'Tis the season for falls from grace. Ordinarily, we have to wait for elections to heat up to see the kind of action that #jaxpol has been charting lately.
First, Duval Democrat Committeeman John Parker took a tumble for some 'is it racist?' comments he allegedly made during a strategizing dinner back in January. He apologized, denied that he meant it that way, but took too long to get out of the way, 'cause next thing you know, the likes of Rush Limbaugh were remarking on the sitch that included a late call from Parker's wife, Duval Dem Chair Lisa King, for him to step down, which he ultimately did.
Parker's fall from grace is less about him than the longtime simmering conflict between factions of liberals—black Democrats and bougie whites, with the newly minted social justice warriors switching sides as often as the tide turns, just so long as they're to the left of everyone else.
Regarding the latter: As righteous as their motivations might be, the uncompromising, 'if you're not 100 percent with us, you're against us,' herd mentality of the SJW set is a lot more like the ethos of the alt-right than most libs would like to admit. Both make lots of noise, but are unlikely to accomplish much, if anything. And both are always looking for a target to vilify—befriend and form alliances with them at your peril; one wrong move and you'll be labeled an enemy and summarily executed without trial. Plus, and perhaps worse, the serious people won't take you seriously.
But I digress.
Dems the nation over, and especially in the South, have long struggled to unify the haves and have-nots within the party, categories that all too often correspond with race. It's not as much a difference of ideologies as it is priorities. Poor, disenfranchised folks are likely to prioritize income inequality, workers' rights, social services, etc.—things that impact them—over other action items. On the other hand, privileged folks might be more motivated by the environment, or LGBT equality, or gun control—things they find most important.
Neither is wrong, nor do they entirely disagree, they're just willing to sacrifice different things to achieve certain policy goals, and will oppose compromise on other priorities. The power dynamics being what they've been, one side has too long been relegated to waiting in the wings while the other pursued its missions. Hence, the conflict.
Whatever John Parker did or didn't say or mean, he's been turned into a symbol of the unfairness of longstanding power dynamics in the Democratic Party, which in turn led him to the slaughter, while the Republicans watched and laughed.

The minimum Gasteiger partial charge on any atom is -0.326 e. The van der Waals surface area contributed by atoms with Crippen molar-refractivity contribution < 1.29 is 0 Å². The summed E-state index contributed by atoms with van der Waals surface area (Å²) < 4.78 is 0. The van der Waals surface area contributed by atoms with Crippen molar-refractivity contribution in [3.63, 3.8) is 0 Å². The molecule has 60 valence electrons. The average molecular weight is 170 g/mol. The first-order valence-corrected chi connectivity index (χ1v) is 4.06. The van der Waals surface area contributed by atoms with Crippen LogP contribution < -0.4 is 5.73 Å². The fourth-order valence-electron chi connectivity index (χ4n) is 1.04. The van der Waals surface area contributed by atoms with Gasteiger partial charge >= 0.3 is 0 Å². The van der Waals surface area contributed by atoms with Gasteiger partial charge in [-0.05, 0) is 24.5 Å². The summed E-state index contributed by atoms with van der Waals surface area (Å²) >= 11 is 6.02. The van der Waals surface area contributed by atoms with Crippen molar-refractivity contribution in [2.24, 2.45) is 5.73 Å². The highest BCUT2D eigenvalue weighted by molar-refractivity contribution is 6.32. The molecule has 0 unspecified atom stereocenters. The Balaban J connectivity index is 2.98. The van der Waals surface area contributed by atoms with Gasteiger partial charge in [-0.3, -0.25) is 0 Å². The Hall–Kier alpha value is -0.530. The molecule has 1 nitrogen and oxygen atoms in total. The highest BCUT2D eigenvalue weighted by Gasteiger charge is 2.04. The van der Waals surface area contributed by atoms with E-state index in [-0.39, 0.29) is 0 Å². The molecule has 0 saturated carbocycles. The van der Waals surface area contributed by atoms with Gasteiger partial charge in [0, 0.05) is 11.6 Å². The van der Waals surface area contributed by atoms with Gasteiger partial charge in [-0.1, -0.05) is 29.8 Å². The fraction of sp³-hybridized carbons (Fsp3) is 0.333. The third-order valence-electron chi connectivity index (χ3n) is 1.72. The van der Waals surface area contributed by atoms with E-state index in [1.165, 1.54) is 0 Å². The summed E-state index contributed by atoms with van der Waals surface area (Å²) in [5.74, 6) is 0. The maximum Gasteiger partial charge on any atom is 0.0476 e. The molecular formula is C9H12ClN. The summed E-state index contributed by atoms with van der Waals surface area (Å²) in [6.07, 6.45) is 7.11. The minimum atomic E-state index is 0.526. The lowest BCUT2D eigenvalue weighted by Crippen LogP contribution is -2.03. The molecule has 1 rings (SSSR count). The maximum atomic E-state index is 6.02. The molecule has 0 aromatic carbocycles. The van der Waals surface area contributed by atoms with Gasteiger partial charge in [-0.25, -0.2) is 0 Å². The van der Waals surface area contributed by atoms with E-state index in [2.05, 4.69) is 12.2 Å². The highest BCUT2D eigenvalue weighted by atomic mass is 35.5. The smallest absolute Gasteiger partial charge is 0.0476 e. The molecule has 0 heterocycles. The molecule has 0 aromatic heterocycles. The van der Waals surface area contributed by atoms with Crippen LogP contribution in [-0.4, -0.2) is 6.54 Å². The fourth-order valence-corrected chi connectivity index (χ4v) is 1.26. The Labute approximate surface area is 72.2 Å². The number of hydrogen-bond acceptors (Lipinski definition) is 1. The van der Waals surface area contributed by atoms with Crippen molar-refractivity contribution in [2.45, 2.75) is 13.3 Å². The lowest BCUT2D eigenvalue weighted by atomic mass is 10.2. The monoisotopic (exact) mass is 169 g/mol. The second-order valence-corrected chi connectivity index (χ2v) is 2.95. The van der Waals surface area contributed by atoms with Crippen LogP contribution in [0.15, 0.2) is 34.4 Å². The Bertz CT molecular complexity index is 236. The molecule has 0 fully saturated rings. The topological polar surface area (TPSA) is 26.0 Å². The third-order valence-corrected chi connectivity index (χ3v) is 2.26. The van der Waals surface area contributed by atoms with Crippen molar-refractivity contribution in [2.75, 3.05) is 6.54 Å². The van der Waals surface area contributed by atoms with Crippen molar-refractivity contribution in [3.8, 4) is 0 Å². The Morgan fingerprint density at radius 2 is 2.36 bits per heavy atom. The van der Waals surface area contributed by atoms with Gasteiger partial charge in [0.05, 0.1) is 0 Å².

They weren't laughing long before one of their own fell on his sword for the good of the cause. After months of playing patsy to the board, the GOP donor class and the city officials they front, JEA CEO Paul McElroy abruptly resigned on April 6. (Disclosure: My spouse is a JEA employee.) There was no 'let's talk it over, number I can call,' goodbye said it all.
On his way out, McElroy secured promise for a—standard, they say, though the city's general counsel objected—indemnity clause on the off chance he gets hauled into court over the JEA sale drama or some other misdoings.
With nary an eyebrow-raise, the board then handed the interim CEO role to CFO Melissa Dykes, she of the big brain and the many, many private conversations with the mayor's chief of staff, conversations that seemingly ignored the 'independence' of the independent agency. Perhaps the mayor likes to think he puts the 'i' in independent.
It's long been obvious that at least one person would take the fall for the unbridled disregard of JEA board bylaws, chain-of-command violations, possible abuse of the public trust and odd coziness juxtaposed by internal backbiting that has characterized the relationship between City Hall and JEA of late. Actually, I put my money on McElroy being the fall guy weeks ago. I just didn't think it would happen quite this soon.
With McElroy rapidly exiting stage right, this clears the way for a national search for his replacement, right? His was the highest salary in the city, so it should generate plenty of interest, right?
Afterward, JEA Board Chair G. Alan Howard told WJCT the sale conversation is likely to kneecap their ability to attract a replacement for what could be a short-term gig. Which means that their best bet will be to promote internally—likely Dykes, though maybe another contender, such as Mike Hightower, will enter the ring. Regardless, you can bet that whoever the board taps will be approved from the highest levels of city government—and beyond, where it really matters.
As Parker and McElroy tumble into news-cycle obscurity, the real culprits—racial inequality and the ruthless donor class—remain in play as ever.